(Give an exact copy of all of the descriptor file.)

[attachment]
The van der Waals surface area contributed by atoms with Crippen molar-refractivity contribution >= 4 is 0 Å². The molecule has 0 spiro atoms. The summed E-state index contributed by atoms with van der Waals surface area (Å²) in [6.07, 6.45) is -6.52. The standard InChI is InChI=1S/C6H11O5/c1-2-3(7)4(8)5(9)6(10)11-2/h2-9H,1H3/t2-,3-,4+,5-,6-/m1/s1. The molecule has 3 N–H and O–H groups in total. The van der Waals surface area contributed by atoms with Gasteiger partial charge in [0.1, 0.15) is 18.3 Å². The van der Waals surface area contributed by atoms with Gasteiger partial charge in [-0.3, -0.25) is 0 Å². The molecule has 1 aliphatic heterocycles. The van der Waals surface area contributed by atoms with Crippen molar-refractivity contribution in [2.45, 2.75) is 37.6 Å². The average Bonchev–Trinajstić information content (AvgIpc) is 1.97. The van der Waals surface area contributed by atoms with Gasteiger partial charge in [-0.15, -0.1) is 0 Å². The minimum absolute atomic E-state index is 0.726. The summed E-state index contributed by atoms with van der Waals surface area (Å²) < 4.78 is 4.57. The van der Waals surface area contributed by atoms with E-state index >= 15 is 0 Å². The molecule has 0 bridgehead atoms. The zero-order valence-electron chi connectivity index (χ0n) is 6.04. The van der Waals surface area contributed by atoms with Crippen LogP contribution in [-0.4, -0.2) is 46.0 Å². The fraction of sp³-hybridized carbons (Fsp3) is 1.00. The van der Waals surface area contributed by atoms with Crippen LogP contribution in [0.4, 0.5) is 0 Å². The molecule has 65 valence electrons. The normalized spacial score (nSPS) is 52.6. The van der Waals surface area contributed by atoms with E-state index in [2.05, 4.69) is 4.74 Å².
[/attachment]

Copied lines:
The van der Waals surface area contributed by atoms with Crippen molar-refractivity contribution >= 4 is 0 Å². The molecule has 0 spiro atoms. The summed E-state index contributed by atoms with van der Waals surface area (Å²) in [6.07, 6.45) is -6.52. The standard InChI is InChI=1S/C6H11O5/c1-2-3(7)4(8)5(9)6(10)11-2/h2-9H,1H3/t2-,3-,4+,5-,6-/m1/s1. The molecule has 3 N–H and O–H groups in total. The van der Waals surface area contributed by atoms with Gasteiger partial charge in [0.1, 0.15) is 18.3 Å². The van der Waals surface area contributed by atoms with Gasteiger partial charge in [-0.3, -0.25) is 0 Å². The molecule has 1 aliphatic heterocycles. The van der Waals surface area contributed by atoms with Crippen molar-refractivity contribution in [2.45, 2.75) is 37.6 Å². The average Bonchev–Trinajstić information content (AvgIpc) is 1.97. The van der Waals surface area contributed by atoms with Gasteiger partial charge in [-0.15, -0.1) is 0 Å². The minimum absolute atomic E-state index is 0.726. The summed E-state index contributed by atoms with van der Waals surface area (Å²) < 4.78 is 4.57. The van der Waals surface area contributed by atoms with E-state index >= 15 is 0 Å². The molecule has 0 bridgehead atoms. The zero-order valence-electron chi connectivity index (χ0n) is 6.04. The van der Waals surface area contributed by atoms with Crippen LogP contribution in [-0.4, -0.2) is 46.0 Å². The fraction of sp³-hybridized carbons (Fsp3) is 1.00. The van der Waals surface area contributed by atoms with Crippen LogP contribution in [0.4, 0.5) is 0 Å². The molecule has 65 valence electrons. The normalized spacial score (nSPS) is 52.6. The van der Waals surface area contributed by atoms with E-state index in [2.05, 4.69) is 4.74 Å².